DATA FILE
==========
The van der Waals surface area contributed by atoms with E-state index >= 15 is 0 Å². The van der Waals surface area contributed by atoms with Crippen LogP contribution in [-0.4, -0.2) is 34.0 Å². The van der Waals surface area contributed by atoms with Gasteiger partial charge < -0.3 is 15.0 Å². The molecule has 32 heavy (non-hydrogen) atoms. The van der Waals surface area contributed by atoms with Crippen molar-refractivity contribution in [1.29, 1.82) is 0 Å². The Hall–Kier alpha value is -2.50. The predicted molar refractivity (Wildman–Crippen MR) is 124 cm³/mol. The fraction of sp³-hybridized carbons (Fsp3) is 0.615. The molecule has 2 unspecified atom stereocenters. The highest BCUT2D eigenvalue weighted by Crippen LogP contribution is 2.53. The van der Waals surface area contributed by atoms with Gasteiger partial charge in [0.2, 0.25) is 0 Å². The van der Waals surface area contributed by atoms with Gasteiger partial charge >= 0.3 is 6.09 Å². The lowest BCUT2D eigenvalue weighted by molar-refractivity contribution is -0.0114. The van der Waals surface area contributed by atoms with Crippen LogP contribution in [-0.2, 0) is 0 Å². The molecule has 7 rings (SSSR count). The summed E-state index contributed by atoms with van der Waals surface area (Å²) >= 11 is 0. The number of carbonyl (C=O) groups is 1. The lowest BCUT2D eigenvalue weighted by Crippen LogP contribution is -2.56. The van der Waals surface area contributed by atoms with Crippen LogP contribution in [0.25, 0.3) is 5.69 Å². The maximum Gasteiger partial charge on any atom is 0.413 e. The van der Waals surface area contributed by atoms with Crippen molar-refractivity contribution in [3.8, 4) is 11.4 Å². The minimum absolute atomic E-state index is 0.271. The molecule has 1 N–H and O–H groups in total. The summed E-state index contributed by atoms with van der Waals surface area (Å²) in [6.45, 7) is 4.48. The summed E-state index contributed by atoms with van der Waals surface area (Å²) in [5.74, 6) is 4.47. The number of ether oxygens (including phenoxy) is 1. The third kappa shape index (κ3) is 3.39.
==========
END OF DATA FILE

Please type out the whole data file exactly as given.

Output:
The van der Waals surface area contributed by atoms with E-state index >= 15 is 0 Å². The van der Waals surface area contributed by atoms with Crippen LogP contribution in [-0.4, -0.2) is 34.0 Å². The van der Waals surface area contributed by atoms with Gasteiger partial charge < -0.3 is 15.0 Å². The molecule has 32 heavy (non-hydrogen) atoms. The van der Waals surface area contributed by atoms with Crippen molar-refractivity contribution in [1.29, 1.82) is 0 Å². The Hall–Kier alpha value is -2.50. The predicted molar refractivity (Wildman–Crippen MR) is 124 cm³/mol. The fraction of sp³-hybridized carbons (Fsp3) is 0.615. The molecule has 2 unspecified atom stereocenters. The highest BCUT2D eigenvalue weighted by Crippen LogP contribution is 2.53. The van der Waals surface area contributed by atoms with Gasteiger partial charge in [0.2, 0.25) is 0 Å². The van der Waals surface area contributed by atoms with Gasteiger partial charge >= 0.3 is 6.09 Å². The lowest BCUT2D eigenvalue weighted by molar-refractivity contribution is -0.0114. The van der Waals surface area contributed by atoms with Crippen LogP contribution in [-0.2, 0) is 0 Å². The molecule has 7 rings (SSSR count). The summed E-state index contributed by atoms with van der Waals surface area (Å²) >= 11 is 0. The number of carbonyl (C=O) groups is 1. The lowest BCUT2D eigenvalue weighted by Crippen LogP contribution is -2.56. The van der Waals surface area contributed by atoms with Crippen LogP contribution in [0.25, 0.3) is 5.69 Å². The maximum Gasteiger partial charge on any atom is 0.413 e. The van der Waals surface area contributed by atoms with Crippen molar-refractivity contribution in [3.8, 4) is 11.4 Å². The minimum absolute atomic E-state index is 0.271. The molecule has 1 N–H and O–H groups in total. The summed E-state index contributed by atoms with van der Waals surface area (Å²) in [6.45, 7) is 4.48. The summed E-state index contributed by atoms with van der Waals surface area (Å²) in [5.74, 6) is 4.47. The number of ether oxygens (including phenoxy) is 1. The third kappa shape index (κ3) is 3.39.